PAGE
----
Ngoma farmers urged to embrace technology to spur production

Farmers in Ngoma District have been urged to embrace modern agricultural techniques, include technology, to improve production and their household incomes. Aphrodis Nambaje, the Ngoma District mayor, said many smallholder farmers still use poor methods of farming which affects production and quality of produce due to poor post-harvest handling practices.
Daniel Gies (right) receives the second best exhibitor award from Ngoma District vice-mayor for economic affairs Jean Marie Vianney Rwiririza. / Jean de Dieu Nsabimana.
Daniel Gies (right) receives the second best exhibitor award from Ngoma District vice-mayor for economic affairs Jean Marie Vianney Rwiririza. / Jean de Dieu Nsabimana.

Farmers in Ngoma District have been urged to embrace modern agricultural techniques, include technology, to improve production and their household incomes. Aphrodis Nambaje, the Ngoma District mayor, said many smallholder farmers still use poor methods of farming which affects production and quality of produce due to poor post-harvest handling practices.

Nambaje was speaking during the ‘Ngoma Open Day’ exhibition last week. He also hailed the level of agri-technology showcased at the expo, noting that technology is essential for farmers to increase yields and hence their incomes.

“With technology and modern farming practices, one can be able to get high yields from a small piece of land,” he said.

Nambaje also urged residents to support farmers and other producers by consuming products made from the district. He said though the district has big coffee plantations, most residents don’t drink the beverage.

The district also produces banana, maize, and rice, among others. However, the official expressed concern that residents sell most of their produce immediately after harvest, which has exposed the area to malnutrition.

“We produce a lot of banana, maize and rice, but the problem is that people rush to sell everything leaving homes without enough food to eat. This has to stop because a sick population cannot produce or develop,” he said.

Nambaje said the authorities had reinforced sensitisation campaigns on nutrition to help families understand the importance of good feeding in household and national development.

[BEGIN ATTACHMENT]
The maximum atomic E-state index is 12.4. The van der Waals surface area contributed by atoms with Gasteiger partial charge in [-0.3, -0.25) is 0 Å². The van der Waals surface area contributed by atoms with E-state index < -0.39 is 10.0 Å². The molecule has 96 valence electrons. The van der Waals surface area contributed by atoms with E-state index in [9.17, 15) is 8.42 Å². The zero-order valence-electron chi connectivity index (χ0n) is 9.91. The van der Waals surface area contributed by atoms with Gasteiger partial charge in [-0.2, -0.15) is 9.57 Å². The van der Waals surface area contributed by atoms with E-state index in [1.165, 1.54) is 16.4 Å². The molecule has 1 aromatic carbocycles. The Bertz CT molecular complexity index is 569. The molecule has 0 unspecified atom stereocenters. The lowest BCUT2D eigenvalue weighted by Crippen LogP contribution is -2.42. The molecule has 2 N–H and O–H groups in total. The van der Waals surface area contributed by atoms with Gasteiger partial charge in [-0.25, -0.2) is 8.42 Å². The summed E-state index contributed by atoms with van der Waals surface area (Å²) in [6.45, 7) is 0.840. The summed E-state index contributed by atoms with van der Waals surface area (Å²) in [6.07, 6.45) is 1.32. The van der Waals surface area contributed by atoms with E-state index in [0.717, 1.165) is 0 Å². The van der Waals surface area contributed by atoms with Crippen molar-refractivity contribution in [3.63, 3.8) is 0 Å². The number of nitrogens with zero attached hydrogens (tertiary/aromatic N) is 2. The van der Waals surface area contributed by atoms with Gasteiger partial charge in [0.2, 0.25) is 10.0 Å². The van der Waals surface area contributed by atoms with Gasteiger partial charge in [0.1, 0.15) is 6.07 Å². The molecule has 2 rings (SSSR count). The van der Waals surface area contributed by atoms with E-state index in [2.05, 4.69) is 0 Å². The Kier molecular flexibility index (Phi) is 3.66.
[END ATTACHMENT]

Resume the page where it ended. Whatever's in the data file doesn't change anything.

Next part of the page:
Meanwhile, Feed the Future Rwanda Hinga Weze Activity project, which promotes agricultural modernisation in the country, including in Ngoma, emerged second best exhibitor at the expo. The project is expected to sustainably increase incomes of more than 20,000 smallholder farmers and end malnutrition, and is currently working in 10 districts, including Ngoma, according to officials.

The five-year $32.6 million USAID-funded project started in June 2017. It works with smallholder farmers, encouraging them to embrace modern farming methods to increase output and income. Feed the Future Rwanda Hinga Weze Activity officials said the organisation helps farmers to acquire small farm machinery by covering 70 per cent of the cost of equipment needed by groups and cooperatives. Besides helping smallholder farmers to produce more, the programme targets to ease farmers’ access to markets and improve nutrition in households, especially for women and children. It also seeks to make Rwanda’s agricultural and food systems more resilient to changing climate, officials said.

Daniel Gies, the Feed the Future Rwanda Hinga Weze Activity chief of party, said they will work with the district to enable it achieve its development goals, including fighting malnutrition and poverty.

Farmers speak out

Clarisse Nyiransengimana, a farmer who attended the exhibition held in Kibungo sector, said poor post-harvest handling practices and lack of proper storage were some of the challenges faced by smallholder farmers. She added that many farmers do not have right market information and, hence sell their produce at low prices.

 

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